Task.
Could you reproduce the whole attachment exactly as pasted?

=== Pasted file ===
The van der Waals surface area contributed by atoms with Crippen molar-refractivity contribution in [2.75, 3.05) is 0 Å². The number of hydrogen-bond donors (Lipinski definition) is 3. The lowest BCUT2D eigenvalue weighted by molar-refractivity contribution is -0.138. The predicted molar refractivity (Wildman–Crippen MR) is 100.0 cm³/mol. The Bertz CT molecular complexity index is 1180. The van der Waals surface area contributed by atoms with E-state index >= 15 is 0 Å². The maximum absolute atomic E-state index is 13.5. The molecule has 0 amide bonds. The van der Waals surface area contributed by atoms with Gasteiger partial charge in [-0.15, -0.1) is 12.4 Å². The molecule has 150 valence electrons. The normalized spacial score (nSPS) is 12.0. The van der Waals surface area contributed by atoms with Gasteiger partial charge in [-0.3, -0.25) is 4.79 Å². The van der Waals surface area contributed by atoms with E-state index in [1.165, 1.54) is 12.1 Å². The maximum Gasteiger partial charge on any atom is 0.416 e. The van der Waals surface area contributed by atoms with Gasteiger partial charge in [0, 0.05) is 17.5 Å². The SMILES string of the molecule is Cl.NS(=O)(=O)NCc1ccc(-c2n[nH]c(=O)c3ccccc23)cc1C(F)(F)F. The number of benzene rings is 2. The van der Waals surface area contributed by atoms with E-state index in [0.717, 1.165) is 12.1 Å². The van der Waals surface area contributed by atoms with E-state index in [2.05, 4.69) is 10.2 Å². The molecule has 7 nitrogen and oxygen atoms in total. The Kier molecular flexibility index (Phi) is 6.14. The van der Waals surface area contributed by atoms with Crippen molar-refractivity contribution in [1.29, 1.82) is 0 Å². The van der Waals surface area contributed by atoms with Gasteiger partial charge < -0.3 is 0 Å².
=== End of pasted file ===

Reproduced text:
The van der Waals surface area contributed by atoms with Crippen molar-refractivity contribution in [2.75, 3.05) is 0 Å². The number of hydrogen-bond donors (Lipinski definition) is 3. The lowest BCUT2D eigenvalue weighted by molar-refractivity contribution is -0.138. The predicted molar refractivity (Wildman–Crippen MR) is 100.0 cm³/mol. The Bertz CT molecular complexity index is 1180. The van der Waals surface area contributed by atoms with E-state index >= 15 is 0 Å². The maximum absolute atomic E-state index is 13.5. The molecule has 0 amide bonds. The van der Waals surface area contributed by atoms with Gasteiger partial charge in [-0.15, -0.1) is 12.4 Å². The molecule has 150 valence electrons. The normalized spacial score (nSPS) is 12.0. The van der Waals surface area contributed by atoms with Gasteiger partial charge in [-0.3, -0.25) is 4.79 Å². The van der Waals surface area contributed by atoms with E-state index in [1.165, 1.54) is 12.1 Å². The maximum Gasteiger partial charge on any atom is 0.416 e. The van der Waals surface area contributed by atoms with Gasteiger partial charge in [0, 0.05) is 17.5 Å². The SMILES string of the molecule is Cl.NS(=O)(=O)NCc1ccc(-c2n[nH]c(=O)c3ccccc23)cc1C(F)(F)F. The number of benzene rings is 2. The van der Waals surface area contributed by atoms with E-state index in [0.717, 1.165) is 12.1 Å². The van der Waals surface area contributed by atoms with E-state index in [2.05, 4.69) is 10.2 Å². The molecule has 7 nitrogen and oxygen atoms in total. The Kier molecular flexibility index (Phi) is 6.14. The van der Waals surface area contributed by atoms with Crippen molar-refractivity contribution in [1.29, 1.82) is 0 Å². The van der Waals surface area contributed by atoms with Gasteiger partial charge < -0.3 is 0 Å².